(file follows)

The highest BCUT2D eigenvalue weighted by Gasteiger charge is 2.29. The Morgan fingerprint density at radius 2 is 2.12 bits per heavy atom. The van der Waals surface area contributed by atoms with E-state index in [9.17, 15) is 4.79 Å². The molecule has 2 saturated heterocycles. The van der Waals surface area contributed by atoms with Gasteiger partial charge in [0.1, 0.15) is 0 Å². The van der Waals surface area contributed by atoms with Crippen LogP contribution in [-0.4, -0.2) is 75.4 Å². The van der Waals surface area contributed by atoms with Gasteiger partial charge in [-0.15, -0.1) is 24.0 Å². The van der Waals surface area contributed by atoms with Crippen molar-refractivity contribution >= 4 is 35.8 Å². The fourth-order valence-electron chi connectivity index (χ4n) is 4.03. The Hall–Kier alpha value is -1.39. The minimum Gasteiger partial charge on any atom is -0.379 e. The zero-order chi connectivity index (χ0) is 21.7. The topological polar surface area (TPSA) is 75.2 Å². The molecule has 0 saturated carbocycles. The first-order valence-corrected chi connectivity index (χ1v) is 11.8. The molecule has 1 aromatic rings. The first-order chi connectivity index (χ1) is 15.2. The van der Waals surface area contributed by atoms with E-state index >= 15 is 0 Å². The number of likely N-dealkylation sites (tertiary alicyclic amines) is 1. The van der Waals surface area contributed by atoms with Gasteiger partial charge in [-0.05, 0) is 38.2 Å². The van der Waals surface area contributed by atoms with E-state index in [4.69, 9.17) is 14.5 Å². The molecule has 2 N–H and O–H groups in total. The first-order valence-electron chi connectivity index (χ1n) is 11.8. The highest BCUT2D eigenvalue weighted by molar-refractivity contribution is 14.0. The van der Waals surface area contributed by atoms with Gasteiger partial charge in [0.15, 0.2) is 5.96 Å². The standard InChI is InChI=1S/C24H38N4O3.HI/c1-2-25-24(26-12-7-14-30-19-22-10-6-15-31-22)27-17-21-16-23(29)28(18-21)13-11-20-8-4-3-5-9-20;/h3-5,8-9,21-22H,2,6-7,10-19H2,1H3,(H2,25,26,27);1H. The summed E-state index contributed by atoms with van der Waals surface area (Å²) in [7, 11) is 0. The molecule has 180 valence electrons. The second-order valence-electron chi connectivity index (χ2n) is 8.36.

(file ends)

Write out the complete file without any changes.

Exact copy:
The highest BCUT2D eigenvalue weighted by Gasteiger charge is 2.29. The Morgan fingerprint density at radius 2 is 2.12 bits per heavy atom. The van der Waals surface area contributed by atoms with E-state index in [9.17, 15) is 4.79 Å². The molecule has 2 saturated heterocycles. The van der Waals surface area contributed by atoms with Gasteiger partial charge in [0.1, 0.15) is 0 Å². The van der Waals surface area contributed by atoms with Crippen LogP contribution in [-0.4, -0.2) is 75.4 Å². The van der Waals surface area contributed by atoms with Gasteiger partial charge in [-0.15, -0.1) is 24.0 Å². The van der Waals surface area contributed by atoms with Crippen molar-refractivity contribution >= 4 is 35.8 Å². The fourth-order valence-electron chi connectivity index (χ4n) is 4.03. The Hall–Kier alpha value is -1.39. The minimum Gasteiger partial charge on any atom is -0.379 e. The zero-order chi connectivity index (χ0) is 21.7. The topological polar surface area (TPSA) is 75.2 Å². The molecule has 0 saturated carbocycles. The first-order valence-corrected chi connectivity index (χ1v) is 11.8. The molecule has 1 aromatic rings. The first-order chi connectivity index (χ1) is 15.2. The van der Waals surface area contributed by atoms with E-state index >= 15 is 0 Å². The number of likely N-dealkylation sites (tertiary alicyclic amines) is 1. The van der Waals surface area contributed by atoms with Gasteiger partial charge in [-0.05, 0) is 38.2 Å². The van der Waals surface area contributed by atoms with E-state index in [4.69, 9.17) is 14.5 Å². The molecule has 2 N–H and O–H groups in total. The first-order valence-electron chi connectivity index (χ1n) is 11.8. The highest BCUT2D eigenvalue weighted by molar-refractivity contribution is 14.0. The van der Waals surface area contributed by atoms with Gasteiger partial charge in [0.15, 0.2) is 5.96 Å². The standard InChI is InChI=1S/C24H38N4O3.HI/c1-2-25-24(26-12-7-14-30-19-22-10-6-15-31-22)27-17-21-16-23(29)28(18-21)13-11-20-8-4-3-5-9-20;/h3-5,8-9,21-22H,2,6-7,10-19H2,1H3,(H2,25,26,27);1H. The summed E-state index contributed by atoms with van der Waals surface area (Å²) in [7, 11) is 0. The molecule has 180 valence electrons. The second-order valence-electron chi connectivity index (χ2n) is 8.36.